Flexibility First: Time To Reinvent Business Management
To survive and prosper, large firms must have adaptable leaders and constantly revise targets and performance.
GUAYAQUIL — Many managers work hard, are creative and invite the people around them to strive for excellence. But often their objectives fail to reach beyond, well, just hard work. Top executives, meanwhile, keep pushing for higher budgets at board meetings to pay for a bigger and more sustainable business. Both parties have the best intentions but are often immersed in unnecessary frictions and frustrations.
The difference between company directors and day-to-day line managers is that managers seemingly live in a simple and linear world, believing their work to be nothing more than to pressure and challenge. The business executive, however, lives in a fierce world of hyper-competition, thinking of new enterprises, unforeseen events and aggressive rivals.
The world is neither simple nor flat. Businesses need time to flourish and hyper-competition is no novelty, although management, even those that know how to handle such conditions, are victims of traditional systems and dogmas that resist any change of methods. The solution, therefore, could be to recognize — both at the directorial and managerial levels — that the world is changing fast, and that the management of firms must also change and break with old, outdated practices.
A starting point could be to revisit the classicannual strategy-design meetings, which tend to be filled with egos and partial visions that nobody dares challenge. The idea is not to eliminate these. If managed well, such meetings can generate alignment, interesting debates and trust between the firm's leadership and administration. But for that to happen, participants need to permanently engage in strategic validation, evaluate new combinations of scenarios with emerging information, make bold choices, and direct resources accordingly.
Thus, directors and managers must organize strategic discussions more often and dare to adjust their strategies quickly, in response to relevant events.
Second, when budgets fall short, it is no good sticking to them. It may be better to supplement annual budgets with dynamic and flexible systems that correct and update projections. Every three months the firm can make projections for the next 12 or 18 months, adapting to volatility or so-called black swan events that change the original scenario.
The emphasis must be on creating value in the medium to long term, defining milestones that can be monitored frequently to check one's distance from the expected financial value but also other, critical elements that make that value sustainable. In that way, budgets stop being straight-jackets that limit management innovation and creativity, and become a base tool for projecting chosen scenarios in a flexible and adaptive manner.
The third point to revise is the incentives systems for executives, which should not be based too much on the short term. Budget discrepancies and changes over the year can make previous figures irrelevant, undermining manager motivation and beyond that, a strategy's potential.
One way to resolve this is to establish short and long-term incentives. The first should be based on challenging albeit reasonable expectations on both financial and non-financial (like sustainability and capability development) indicators that meet the minimum targets top management wants to see fulfilled.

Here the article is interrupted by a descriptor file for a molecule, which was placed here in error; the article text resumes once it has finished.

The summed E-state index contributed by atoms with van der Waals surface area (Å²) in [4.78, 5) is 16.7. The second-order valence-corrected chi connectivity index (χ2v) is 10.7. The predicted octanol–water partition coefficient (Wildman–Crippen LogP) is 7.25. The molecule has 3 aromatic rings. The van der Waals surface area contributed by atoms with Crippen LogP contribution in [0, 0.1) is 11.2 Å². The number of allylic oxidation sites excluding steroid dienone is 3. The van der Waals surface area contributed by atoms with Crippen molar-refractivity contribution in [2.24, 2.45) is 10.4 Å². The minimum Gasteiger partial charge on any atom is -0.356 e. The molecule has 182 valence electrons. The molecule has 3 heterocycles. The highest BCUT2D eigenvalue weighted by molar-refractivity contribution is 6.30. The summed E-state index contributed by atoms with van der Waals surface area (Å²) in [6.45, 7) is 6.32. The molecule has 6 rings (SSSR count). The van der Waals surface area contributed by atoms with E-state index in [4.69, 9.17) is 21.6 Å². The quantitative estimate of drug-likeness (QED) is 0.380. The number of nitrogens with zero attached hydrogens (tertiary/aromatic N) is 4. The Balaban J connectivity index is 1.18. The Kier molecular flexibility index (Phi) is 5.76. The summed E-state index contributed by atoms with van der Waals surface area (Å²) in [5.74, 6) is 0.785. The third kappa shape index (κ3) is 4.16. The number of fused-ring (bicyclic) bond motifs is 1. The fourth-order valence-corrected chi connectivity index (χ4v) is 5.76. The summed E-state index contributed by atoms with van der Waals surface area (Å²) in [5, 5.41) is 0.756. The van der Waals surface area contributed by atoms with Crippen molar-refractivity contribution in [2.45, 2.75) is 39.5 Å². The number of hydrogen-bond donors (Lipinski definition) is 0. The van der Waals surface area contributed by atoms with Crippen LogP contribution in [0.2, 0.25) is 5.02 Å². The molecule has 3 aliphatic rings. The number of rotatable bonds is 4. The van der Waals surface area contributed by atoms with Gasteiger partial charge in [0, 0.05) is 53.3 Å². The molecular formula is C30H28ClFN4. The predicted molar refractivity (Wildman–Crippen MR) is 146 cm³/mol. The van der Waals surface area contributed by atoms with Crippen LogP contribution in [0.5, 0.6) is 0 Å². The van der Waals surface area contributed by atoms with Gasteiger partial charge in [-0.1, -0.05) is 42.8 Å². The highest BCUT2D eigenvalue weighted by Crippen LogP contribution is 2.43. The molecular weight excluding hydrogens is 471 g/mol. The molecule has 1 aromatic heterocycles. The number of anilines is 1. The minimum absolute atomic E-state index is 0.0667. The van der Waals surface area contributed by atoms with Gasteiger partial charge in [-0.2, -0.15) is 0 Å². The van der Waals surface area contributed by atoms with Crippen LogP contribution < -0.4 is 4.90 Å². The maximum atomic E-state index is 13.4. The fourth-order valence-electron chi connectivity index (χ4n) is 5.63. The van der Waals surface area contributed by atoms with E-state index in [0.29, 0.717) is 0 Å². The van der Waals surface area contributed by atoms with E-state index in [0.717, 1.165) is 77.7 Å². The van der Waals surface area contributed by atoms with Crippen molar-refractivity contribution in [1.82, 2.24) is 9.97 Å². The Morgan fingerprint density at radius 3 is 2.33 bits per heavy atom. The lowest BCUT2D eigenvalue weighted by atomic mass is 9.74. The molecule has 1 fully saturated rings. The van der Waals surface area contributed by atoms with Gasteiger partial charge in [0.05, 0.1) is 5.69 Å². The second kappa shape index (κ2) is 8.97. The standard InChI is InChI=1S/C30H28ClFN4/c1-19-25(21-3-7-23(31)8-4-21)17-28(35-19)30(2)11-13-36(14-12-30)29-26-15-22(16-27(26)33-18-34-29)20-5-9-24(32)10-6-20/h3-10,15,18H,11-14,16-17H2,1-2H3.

Firms must also emphasize long-term bonuses tied to value creation, using mechanisms aligned with stock prices if the firm is listed, or calculations of its shadow value if it is a closed company. When real shares are not involved, other good reward criteria can be EVA (Economic Added Value) or Total Shareholder Return, provided calculation formulae are always transparent and consistent in time.
Stretch it out — Photo: Marco Verch
The absence of a risk management culture is another big problem. Even firms that do devote time to this become obsessed with less important risks, while skirting around more important ones to avoid seeming pessimistic or entering conflict zones.
Innovation without results is another trap to avoid
The daily struggle to meet the operational targets expected of you distracts managers from the broader vision. Amid concerns to sell to big clients that bring in the crucial monthly sums, they may ignore the negative impact of bad sales or some of the negative trends that have no relevance now, but will do later. It is up to company directors to see that their managers duly consider and manage risks and prepare the firm for when those risks do finally become reality.
Innovation without results is another trap to avoid. Many firms struggle to find agile methods of making mistakes early, rectifying and finding evolving solutions that bring traction and scale, due to organizational flaws and internal cultures.
Firms should certainly learn to absorb the processes and microclimates of startups. If every business is a commodity in the long term and firms are essentially digital today, then all firms must effectively incorporate processes of open innovation. Many already do, though not effectively. Why? I think mainly because many firms do not understand the difference between the day-to-day and creating future businesses. They do both with the same policies and people, which impedes success.
The world is becoming more volatile and uncertain, that much is clear. The options are either sink or swim. Survival depends on the latter, but that means adapting appropriately.